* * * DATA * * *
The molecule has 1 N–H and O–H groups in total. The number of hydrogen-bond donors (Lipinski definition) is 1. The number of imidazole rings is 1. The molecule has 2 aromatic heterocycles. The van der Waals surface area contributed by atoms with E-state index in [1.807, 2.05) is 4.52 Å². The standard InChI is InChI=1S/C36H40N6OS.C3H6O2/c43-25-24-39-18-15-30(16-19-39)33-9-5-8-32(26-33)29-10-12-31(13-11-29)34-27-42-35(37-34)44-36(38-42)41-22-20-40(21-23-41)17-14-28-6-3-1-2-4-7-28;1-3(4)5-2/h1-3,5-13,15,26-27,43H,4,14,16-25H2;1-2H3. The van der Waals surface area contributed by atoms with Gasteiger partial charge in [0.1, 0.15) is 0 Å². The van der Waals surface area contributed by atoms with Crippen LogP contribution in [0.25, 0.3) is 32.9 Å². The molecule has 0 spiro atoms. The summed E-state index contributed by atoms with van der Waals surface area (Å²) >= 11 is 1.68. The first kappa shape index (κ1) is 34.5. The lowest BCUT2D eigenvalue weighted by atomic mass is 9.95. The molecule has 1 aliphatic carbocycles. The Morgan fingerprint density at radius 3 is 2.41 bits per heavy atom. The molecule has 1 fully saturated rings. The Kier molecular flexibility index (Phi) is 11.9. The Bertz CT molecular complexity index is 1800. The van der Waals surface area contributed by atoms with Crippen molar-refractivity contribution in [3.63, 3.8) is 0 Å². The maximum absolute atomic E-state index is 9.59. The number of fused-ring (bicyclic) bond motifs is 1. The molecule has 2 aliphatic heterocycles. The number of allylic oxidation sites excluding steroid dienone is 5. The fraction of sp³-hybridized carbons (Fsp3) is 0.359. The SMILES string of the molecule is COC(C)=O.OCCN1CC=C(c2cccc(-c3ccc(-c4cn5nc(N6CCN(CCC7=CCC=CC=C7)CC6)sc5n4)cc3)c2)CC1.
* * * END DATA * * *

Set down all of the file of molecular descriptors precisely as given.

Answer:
The molecule has 1 N–H and O–H groups in total. The number of hydrogen-bond donors (Lipinski definition) is 1. The number of imidazole rings is 1. The molecule has 2 aromatic heterocycles. The van der Waals surface area contributed by atoms with E-state index in [1.807, 2.05) is 4.52 Å². The standard InChI is InChI=1S/C36H40N6OS.C3H6O2/c43-25-24-39-18-15-30(16-19-39)33-9-5-8-32(26-33)29-10-12-31(13-11-29)34-27-42-35(37-34)44-36(38-42)41-22-20-40(21-23-41)17-14-28-6-3-1-2-4-7-28;1-3(4)5-2/h1-3,5-13,15,26-27,43H,4,14,16-25H2;1-2H3. The van der Waals surface area contributed by atoms with Gasteiger partial charge in [0.1, 0.15) is 0 Å². The van der Waals surface area contributed by atoms with Crippen LogP contribution in [0.25, 0.3) is 32.9 Å². The molecule has 0 spiro atoms. The summed E-state index contributed by atoms with van der Waals surface area (Å²) >= 11 is 1.68. The first kappa shape index (κ1) is 34.5. The lowest BCUT2D eigenvalue weighted by atomic mass is 9.95. The molecule has 1 aliphatic carbocycles. The Morgan fingerprint density at radius 3 is 2.41 bits per heavy atom. The molecule has 1 fully saturated rings. The Kier molecular flexibility index (Phi) is 11.9. The Bertz CT molecular complexity index is 1800. The van der Waals surface area contributed by atoms with Crippen molar-refractivity contribution in [3.63, 3.8) is 0 Å². The maximum absolute atomic E-state index is 9.59. The number of fused-ring (bicyclic) bond motifs is 1. The molecule has 2 aliphatic heterocycles. The number of allylic oxidation sites excluding steroid dienone is 5. The fraction of sp³-hybridized carbons (Fsp3) is 0.359. The SMILES string of the molecule is COC(C)=O.OCCN1CC=C(c2cccc(-c3ccc(-c4cn5nc(N6CCN(CCC7=CCC=CC=C7)CC6)sc5n4)cc3)c2)CC1.